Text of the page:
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Ecopaint Process

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Rotating vehicles up to 26 feet long through an immersion bath is something that has never happened before, says Dürr Group, one of the world’s leading mechanical and plant engineering firms with automation expertise.

But the Ecopaint RoDip rotational dip process is now being used for the first time for vehicles of this size. Dürr will be installing this technology in the new Mercedes-Benz Vans factory in North Charleston, South Carolina. It will form part of a complete paint shop being built by Dürr on behalf of Mercedes-Benz Vans. Completion is expected by 2020.

Even very large car bodies — such as those of transporters and vans — can rotate around their own axis with a rotational movement of 360°. When planning the plant in North Charleston, Dürr conducted extensive tests in its technical center. This included testing ways of using the RoDip rotational dip process for painting car bodies larger than had ever been immersed before. The result? RoDip guarantees high-quality corrosion protection as a basis for further surface coating, even for large vehicles.

The system will transport the closed car bodies of the next generation of the Mercedes-Benz Sprinter through pretreatment and cathodic electrocoating. Each of the freely programmable transport units has a separate drive for rotation in addition to the conveying drive.

The individually programmable transport units enable optimized dip curves for the respective car body. The end result is better coating quality and increased energy efficiency. The rotational process means that smaller bath volumes are possible; these require less volume of chemicals and fresh water while reducing the energy consumption and volume of wastewater.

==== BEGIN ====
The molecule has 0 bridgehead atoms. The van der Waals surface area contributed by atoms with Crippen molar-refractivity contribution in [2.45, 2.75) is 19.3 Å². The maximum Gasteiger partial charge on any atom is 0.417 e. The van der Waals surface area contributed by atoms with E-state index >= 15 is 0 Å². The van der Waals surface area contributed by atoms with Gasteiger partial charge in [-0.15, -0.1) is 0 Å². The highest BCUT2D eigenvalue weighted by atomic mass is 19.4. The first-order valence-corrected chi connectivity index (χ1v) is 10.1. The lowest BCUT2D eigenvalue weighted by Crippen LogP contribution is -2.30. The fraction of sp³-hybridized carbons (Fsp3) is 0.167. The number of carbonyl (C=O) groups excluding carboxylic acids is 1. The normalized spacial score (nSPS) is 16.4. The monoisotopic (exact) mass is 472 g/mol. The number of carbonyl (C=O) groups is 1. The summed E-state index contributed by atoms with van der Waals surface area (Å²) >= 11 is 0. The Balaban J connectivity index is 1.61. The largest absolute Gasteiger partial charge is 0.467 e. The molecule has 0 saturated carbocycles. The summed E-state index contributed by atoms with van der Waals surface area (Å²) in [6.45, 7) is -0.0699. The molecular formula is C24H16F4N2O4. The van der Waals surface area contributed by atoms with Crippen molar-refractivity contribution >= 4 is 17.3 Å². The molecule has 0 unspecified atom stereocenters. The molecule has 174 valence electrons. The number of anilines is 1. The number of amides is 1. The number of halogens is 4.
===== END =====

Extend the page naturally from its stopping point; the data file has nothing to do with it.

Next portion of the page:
Mercedes-Benz Vans announced its plans to extend its existing assembly location for vans and build a new factory for the production of the Mercedes-Benz Sprinter in 2015. Production is due to start before the end of the decade. Until then, Sprinters for the U.S. market will be manufactured in Germany. Due to high import duties, however, they will be partially disassembled in a complex process and reassembled in the plant in North Charleston.

According to Daimler, this additional step puts Mercedes-Benz Vans at a clear competitive disadvantage in the US market. The new factory and vehicles “made in USA” will enable the division to service the growing demand from North American customers much more economically in the future, and significantly reduce the delivery times in the market. The division is investing approximately $500 million in the construction of the factory. Mercedes-Benz Vans is the only manufacturer in the large transporter segment that is still manufacturing in Germany.

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